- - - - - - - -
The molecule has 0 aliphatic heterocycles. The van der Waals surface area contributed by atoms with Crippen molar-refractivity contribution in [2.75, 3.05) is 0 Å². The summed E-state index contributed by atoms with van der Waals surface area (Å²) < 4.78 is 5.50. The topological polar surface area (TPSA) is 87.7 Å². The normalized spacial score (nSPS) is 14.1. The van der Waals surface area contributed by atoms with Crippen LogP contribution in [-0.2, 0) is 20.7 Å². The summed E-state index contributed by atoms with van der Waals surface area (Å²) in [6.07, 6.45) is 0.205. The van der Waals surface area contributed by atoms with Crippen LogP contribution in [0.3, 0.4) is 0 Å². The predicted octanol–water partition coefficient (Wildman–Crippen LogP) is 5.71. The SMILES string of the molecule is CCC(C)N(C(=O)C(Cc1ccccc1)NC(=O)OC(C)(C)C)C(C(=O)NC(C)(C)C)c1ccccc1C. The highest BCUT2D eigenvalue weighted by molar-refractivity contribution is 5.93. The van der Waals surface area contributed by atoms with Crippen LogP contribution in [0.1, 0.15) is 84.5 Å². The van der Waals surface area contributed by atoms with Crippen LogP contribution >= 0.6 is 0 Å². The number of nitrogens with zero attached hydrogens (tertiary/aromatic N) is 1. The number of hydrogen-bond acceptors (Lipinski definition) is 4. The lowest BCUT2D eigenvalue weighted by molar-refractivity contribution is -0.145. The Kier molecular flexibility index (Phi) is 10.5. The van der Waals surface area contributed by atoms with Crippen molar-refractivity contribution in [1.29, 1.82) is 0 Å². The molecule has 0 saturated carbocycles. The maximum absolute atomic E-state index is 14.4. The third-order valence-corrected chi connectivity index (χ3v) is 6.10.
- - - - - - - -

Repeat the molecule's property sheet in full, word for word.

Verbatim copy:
The molecule has 0 aliphatic heterocycles. The van der Waals surface area contributed by atoms with Crippen molar-refractivity contribution in [2.75, 3.05) is 0 Å². The summed E-state index contributed by atoms with van der Waals surface area (Å²) < 4.78 is 5.50. The topological polar surface area (TPSA) is 87.7 Å². The normalized spacial score (nSPS) is 14.1. The van der Waals surface area contributed by atoms with Crippen LogP contribution in [-0.2, 0) is 20.7 Å². The summed E-state index contributed by atoms with van der Waals surface area (Å²) in [6.07, 6.45) is 0.205. The van der Waals surface area contributed by atoms with Crippen LogP contribution in [0.3, 0.4) is 0 Å². The predicted octanol–water partition coefficient (Wildman–Crippen LogP) is 5.71. The SMILES string of the molecule is CCC(C)N(C(=O)C(Cc1ccccc1)NC(=O)OC(C)(C)C)C(C(=O)NC(C)(C)C)c1ccccc1C. The highest BCUT2D eigenvalue weighted by molar-refractivity contribution is 5.93. The van der Waals surface area contributed by atoms with Crippen LogP contribution in [0.1, 0.15) is 84.5 Å². The van der Waals surface area contributed by atoms with Crippen LogP contribution >= 0.6 is 0 Å². The number of nitrogens with zero attached hydrogens (tertiary/aromatic N) is 1. The number of hydrogen-bond acceptors (Lipinski definition) is 4. The lowest BCUT2D eigenvalue weighted by molar-refractivity contribution is -0.145. The Kier molecular flexibility index (Phi) is 10.5. The van der Waals surface area contributed by atoms with Crippen molar-refractivity contribution in [1.29, 1.82) is 0 Å². The molecule has 0 saturated carbocycles. The maximum absolute atomic E-state index is 14.4. The third-order valence-corrected chi connectivity index (χ3v) is 6.10.